Denver-area financiers couldnt refuse William Destros offer: using their investment, hed buy up properties that were sure to skyrocket in price, and everyone would share in the gains. What Destro didnt tell his investors and what eventually got him sentenced to 20 years in prison was that his company was so unstable there was no way he could live up to his end of the bargain. Before he was busted in 2003, Destro bilked locals including Broncos defensive back Tyrone Braxton out of $ 2.4 million over six years.
James Arthur Hogue spent a lifetime stealing identities. He even got into Princeton by pretending to be a autodidact and an orphan. When authorities caught up with him near Telluride in 2006, he was ready to run again leaving behind a horse trailer full of 7,000 stolen items that topped $100,000 in value. He now resides at the Four Mile Correction Center in San Miguel County.
Robert Allen had a way with women. In 1998, he wined and dined single ladies around Colorado all the while using their credit-card information and forged money orders to spend thousands on computers, jewelry and saddles. He's a master con artist," said a Lakewood detective at the time though not master enough to know he shouldnt try to get a store refund on a computer he bought with a forged money order. That put him in jail.
John Savage said he was a CIA agent with connections to Ferdinand Marcos and rich Kuwaiti sheiks and he had letters from President George Bush to prove it. But investigators said he was the lead conspirator in elaborate multimillion-dollar international fraud ring stretching from England to California to Colorado. But cancer caught up with Savage before police did he died in Colorado Springs in 1994, leaving a trail of unanswered questions in his wake.
Christian Lawless Harpers 1994 proposal now sounds like something out of a Simpsons episode: He was going to build a monorail through an old mining tunnel between Idaho Springs and Central City. But with gambling and real estate -- fever at an all-time high around the two communities, Harper was easily able to raise a quarter of a million dollars from investors and received nearly 3,000 inquiries about an advertised $5 million penny-stock offering. Too bad Harper was a long-time con artist, and the tunnel project turned out to be fools gold.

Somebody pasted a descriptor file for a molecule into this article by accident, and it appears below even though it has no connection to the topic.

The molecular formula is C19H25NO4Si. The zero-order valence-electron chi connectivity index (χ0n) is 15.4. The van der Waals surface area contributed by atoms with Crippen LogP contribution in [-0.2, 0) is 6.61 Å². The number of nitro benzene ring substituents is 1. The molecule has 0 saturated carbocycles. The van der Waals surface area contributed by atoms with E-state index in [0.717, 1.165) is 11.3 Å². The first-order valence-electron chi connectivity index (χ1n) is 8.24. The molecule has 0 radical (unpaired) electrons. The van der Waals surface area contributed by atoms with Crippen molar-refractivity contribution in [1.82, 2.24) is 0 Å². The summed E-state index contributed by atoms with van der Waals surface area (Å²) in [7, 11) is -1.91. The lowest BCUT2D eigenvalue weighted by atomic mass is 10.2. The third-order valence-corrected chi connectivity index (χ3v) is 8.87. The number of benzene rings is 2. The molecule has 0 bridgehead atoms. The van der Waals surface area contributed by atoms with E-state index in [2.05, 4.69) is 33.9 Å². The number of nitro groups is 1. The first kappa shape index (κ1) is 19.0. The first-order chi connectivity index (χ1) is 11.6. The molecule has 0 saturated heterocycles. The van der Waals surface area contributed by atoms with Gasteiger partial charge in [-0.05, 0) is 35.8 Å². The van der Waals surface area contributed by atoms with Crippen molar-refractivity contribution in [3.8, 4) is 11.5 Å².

Dude, Storme Aerison looked like a lady. Thats how this black man, born Charles Daugherty before changing his name, was able to enroll as a white female student at a Colorado Springs high school and make the cheerleading team. Aerison was eventually exposed and kicked out in 1990 only to reappear four years later as the fraudulent supermodel sister of Kathy Ireland and allegedly wrack up several hundred thousand dollars in bad checks and credit card fraud. He was eventually arrested but he posted bail and flew to Bora Bora for a photo shoot.
Prehaps the most famous Colorado confidence man was Jefferson Randolph Smith II, who earned the nickname Soapy after the Prize Package Soap Sell Swindle of the late 1870s, early 1880s. Smith would hawk his soaps on Denver street corners, wrapping select bars in bills ranging from one to one hundred dollars in value. He would then wrap those bars in plain paper and sell them for a buck. A shill in the crowd would unwrap one exclaiming he'd won big and the suckers would line to buy bars worth considerably less. Soapy went on to have a prominent career as a crime boss in Colorado.
The man who arrived in Denver in September 2000 said his name was Ali Patrik Pahlavi, the billionaire nephew of the late Shah of Iran, and he was going to build a downtown hotel, wanted to purchase a nearby multimillion-dollar mansion, and start a disposable toothbrush factory but he needed help paying for hotel rooms and fancy clothes before his funding came through. A few months later, his victims realized he was a con man named Valliola Gnassemi Dakdare and he was sentenced to 3 years but when he got out in 2004, the man formerly known as prince started pulling his Denver scams all over again.